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Sinclair Broadcast Group has struck a deal to acquire Tribune Media for $43.50 per share, or approximately $3.9 billion, the companies said Monday.
The terms of the agreement will see Sinclair acquire 100 percent of the stock in Tribune, and assume around $2.7 billion in debt. Tribune stockholders will receive $35 per share in cash and 0.23 shares of Sinclair class A stock for each Tribune class A and class B shares they own.
“This is a transformational acquisition for Sinclair that will open up a myriad of opportunities for the company,” Sinclair president and CEO Chris Ripley said Monday in a statement. On Sunday, Sinclair had reportedly been near a final agreement after 21st Century Fox and private equity firm Blackstone did not move forward with a possible joint bid for Tribune Media late last week.
Bids had been understood to be due Thursday. It wasn’t immediately clear why Fox and Blackstone didn’t submit an offer. Representatives declined to comment.
Tribune Media owns 42 TV stations, including Fox stations, as well as cable network WGN America and Tribune Studios. Ripley said the Tribune stations were “highly complementary” to Sinclair’s existing footprint and would create “nationwide media platforms” that includes major TV markets like Chicago and New York City.
Ripley during a late morning conference call told analysts that Sinclair was keen to retain Tribune’s 31 percent stake in the Food Network, but was “open” to channel partner Scripps Networks Interactive acquiring the minority stake should it choose to do so.
When Tribune first talked about possible asset sales as part of a strategic review, analysts mentioned controlling shareholder Scripps as the most likely buyer of the 31 percent stake in the Food Network if the price was right. The food-themed cable channel also offers new stake owner Sinclair cash distributions, estimated at $170 million in 2017.
Sinclair, including all pending transactions, owns, operates and/or provides services to 191 TV stations in 89 markets. Among them are 54 Fox affiliates, making it the largest Fox station group already. The Tribune Media deal will add to that.
Sinclair gave no word on possible job cuts at Tribune following the acquisition, but did point to “substantial synergistic value through operating efficiencies, revenue streams, programming strategies and digital platforms.” The deal is expected to close by the end of 2017.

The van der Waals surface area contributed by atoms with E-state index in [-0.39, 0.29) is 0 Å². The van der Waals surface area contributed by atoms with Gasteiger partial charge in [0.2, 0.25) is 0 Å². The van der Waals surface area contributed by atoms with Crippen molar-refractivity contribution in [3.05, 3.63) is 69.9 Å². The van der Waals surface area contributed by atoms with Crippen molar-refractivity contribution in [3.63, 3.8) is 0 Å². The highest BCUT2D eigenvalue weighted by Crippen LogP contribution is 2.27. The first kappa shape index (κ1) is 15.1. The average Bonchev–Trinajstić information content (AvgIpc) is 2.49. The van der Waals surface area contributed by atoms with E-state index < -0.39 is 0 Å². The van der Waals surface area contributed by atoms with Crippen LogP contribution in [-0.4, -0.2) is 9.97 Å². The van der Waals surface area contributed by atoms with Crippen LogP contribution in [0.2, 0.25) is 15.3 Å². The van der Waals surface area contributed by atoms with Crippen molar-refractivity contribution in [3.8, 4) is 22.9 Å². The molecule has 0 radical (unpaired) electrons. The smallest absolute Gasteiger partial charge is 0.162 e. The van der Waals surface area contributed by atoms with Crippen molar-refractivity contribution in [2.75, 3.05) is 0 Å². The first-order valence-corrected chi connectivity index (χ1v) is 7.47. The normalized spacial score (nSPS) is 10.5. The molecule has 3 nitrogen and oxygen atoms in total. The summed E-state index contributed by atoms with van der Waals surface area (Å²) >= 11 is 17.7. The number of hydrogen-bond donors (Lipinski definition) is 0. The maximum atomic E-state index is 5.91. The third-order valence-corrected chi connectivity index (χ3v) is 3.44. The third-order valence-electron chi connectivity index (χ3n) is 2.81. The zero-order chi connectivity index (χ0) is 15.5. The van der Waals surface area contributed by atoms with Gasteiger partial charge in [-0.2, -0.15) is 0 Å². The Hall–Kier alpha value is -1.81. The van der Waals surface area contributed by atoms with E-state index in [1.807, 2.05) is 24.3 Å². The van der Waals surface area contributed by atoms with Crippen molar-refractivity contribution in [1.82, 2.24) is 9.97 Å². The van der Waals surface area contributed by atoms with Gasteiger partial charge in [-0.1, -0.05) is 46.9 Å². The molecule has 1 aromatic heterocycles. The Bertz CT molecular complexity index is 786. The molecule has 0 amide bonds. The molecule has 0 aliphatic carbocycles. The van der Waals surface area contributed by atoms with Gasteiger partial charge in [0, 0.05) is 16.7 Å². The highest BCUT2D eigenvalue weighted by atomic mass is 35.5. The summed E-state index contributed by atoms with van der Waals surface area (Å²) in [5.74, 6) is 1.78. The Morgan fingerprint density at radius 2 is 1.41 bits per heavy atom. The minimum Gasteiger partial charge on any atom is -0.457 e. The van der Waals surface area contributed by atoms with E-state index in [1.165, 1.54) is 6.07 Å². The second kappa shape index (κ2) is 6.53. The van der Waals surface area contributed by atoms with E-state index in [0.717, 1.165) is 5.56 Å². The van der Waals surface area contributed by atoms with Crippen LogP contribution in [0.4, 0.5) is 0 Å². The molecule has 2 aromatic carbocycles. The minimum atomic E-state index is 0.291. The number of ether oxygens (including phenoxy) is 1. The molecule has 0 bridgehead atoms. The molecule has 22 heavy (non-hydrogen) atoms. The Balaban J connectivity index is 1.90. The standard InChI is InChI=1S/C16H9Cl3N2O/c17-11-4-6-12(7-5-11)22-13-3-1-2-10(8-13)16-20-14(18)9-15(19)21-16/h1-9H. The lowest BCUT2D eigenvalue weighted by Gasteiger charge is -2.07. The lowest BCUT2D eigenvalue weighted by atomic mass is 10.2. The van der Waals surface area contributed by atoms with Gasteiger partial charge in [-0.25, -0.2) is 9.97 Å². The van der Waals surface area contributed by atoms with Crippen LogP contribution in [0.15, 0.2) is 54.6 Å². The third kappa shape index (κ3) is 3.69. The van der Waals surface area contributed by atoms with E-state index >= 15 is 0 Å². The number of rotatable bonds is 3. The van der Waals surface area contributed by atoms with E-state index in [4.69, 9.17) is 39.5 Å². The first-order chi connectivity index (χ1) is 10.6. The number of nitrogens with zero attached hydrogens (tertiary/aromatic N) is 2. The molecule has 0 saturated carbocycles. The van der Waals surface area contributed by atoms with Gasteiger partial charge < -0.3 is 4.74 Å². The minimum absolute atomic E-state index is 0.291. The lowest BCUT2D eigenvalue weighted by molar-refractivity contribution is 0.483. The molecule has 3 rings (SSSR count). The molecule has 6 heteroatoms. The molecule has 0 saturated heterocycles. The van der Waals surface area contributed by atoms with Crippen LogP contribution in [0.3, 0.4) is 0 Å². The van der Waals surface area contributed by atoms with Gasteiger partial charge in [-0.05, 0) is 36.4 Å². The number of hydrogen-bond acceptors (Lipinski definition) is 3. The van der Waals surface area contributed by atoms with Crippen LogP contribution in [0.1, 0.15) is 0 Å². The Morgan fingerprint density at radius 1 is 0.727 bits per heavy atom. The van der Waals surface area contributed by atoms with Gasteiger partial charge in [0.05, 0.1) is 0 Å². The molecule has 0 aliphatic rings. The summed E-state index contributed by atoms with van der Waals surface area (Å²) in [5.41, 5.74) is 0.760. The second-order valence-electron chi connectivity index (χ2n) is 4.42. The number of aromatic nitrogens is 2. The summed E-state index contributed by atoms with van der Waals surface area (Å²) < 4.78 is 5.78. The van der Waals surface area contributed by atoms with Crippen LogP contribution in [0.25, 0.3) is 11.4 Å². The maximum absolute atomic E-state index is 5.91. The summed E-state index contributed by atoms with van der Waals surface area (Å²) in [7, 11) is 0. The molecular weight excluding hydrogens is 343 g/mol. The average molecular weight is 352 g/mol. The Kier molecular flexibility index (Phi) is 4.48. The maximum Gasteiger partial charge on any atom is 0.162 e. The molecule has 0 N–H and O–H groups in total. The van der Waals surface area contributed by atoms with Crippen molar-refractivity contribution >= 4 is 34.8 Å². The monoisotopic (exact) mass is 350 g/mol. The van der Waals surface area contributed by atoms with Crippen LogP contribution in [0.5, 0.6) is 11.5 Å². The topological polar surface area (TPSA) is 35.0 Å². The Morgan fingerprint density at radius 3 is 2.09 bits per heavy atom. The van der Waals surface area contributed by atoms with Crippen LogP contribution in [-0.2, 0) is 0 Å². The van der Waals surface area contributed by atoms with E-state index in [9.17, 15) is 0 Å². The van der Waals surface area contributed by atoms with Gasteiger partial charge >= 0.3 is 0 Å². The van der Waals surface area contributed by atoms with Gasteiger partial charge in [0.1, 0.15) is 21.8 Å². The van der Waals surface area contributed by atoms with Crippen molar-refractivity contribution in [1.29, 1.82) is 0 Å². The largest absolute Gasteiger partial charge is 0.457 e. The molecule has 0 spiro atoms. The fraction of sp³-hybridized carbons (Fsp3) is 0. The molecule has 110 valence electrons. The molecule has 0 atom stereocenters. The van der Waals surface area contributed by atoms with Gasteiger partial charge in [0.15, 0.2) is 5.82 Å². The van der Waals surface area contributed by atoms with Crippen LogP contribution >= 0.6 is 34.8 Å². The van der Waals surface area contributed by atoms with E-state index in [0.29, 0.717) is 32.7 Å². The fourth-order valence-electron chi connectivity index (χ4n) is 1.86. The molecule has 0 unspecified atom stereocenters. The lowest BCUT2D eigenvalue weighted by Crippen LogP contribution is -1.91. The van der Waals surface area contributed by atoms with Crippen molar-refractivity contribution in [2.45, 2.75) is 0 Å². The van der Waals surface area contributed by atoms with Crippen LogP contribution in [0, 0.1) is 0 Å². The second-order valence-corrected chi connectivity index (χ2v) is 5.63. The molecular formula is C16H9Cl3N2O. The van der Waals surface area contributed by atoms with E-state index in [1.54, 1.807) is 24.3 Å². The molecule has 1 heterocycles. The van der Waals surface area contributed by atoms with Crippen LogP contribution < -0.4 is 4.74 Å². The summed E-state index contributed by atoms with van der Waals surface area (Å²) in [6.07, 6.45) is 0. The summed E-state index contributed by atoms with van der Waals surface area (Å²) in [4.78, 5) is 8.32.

Ripley also gave analysts color on a new programming strategy already underway at WGN America. That includes a shift from “high-cost originals” to more “cost-effective originals and re-runs.” The new scripted direction at the Tribune-owned channel includes WGN America recently cancelling its highest-rated scripted original, Outsiders, after two seasons.
For WGN America under new owner Sinclair, the move to lower-cost originals and re-runs comes as an era of peak TV on broadcast, cable, premium and streaming platforms has led industry players to pay ever-higher content prices to distinguish themselves from market rivals.
Ripley also warned investors that Sinclair may have to sell off Tribune stations in a few select markets to secure regulatory approval for the transaction.
Tribune CEO Peter Kern in his own statement said the deal with Sinclair “delivered significant value to our stockholders.” The $43.50 per share offer represents a 26 percent premium to the closing share price for Tribune on Feb. 28, when media speculation about a possible transaction first gathered pace.
Analysts and sources had said that 21st Century Fox considered a bid for Tribune to keep Sinclair from gaining more leverage in talks with the conglomerate at a time when retransmission consent fees (pay TV operators’ payment to broadcasters) and reverse compensation (stations’ payment to a network for being affiliated with it) have become growing revenue streams.
The Sinclair deal for Tribune is in part a vote of confidence in broadcasting networks as the majors finalize their fall programming schedules. As well, TV station groups have been seen as ripe for more consolidation amid recent regulatory changes.
The FCC recently reinstated what is known as the “UHF discount,” which excludes channels carried over UHF waves from the calculation for how many markets a station group operates in. FCC chairman Ajit Pai also recently said: “I’ll work aggressively to modernize the FCC’s rules, cut unnecessary red tape and give broadcasters more flexibility to serve their audiences.”
Analysts have said that a possible change to the 39.6 percent national ownership cap for TV station owners could be one key move down the line to ownership restrictions being significantly eased or eliminated altogether. And that could lead to more dealmaking in the sector, and possibly bidding wars for station groups.
May 8 12 noon Updated with comments by Sinclair executives during an analyst call.
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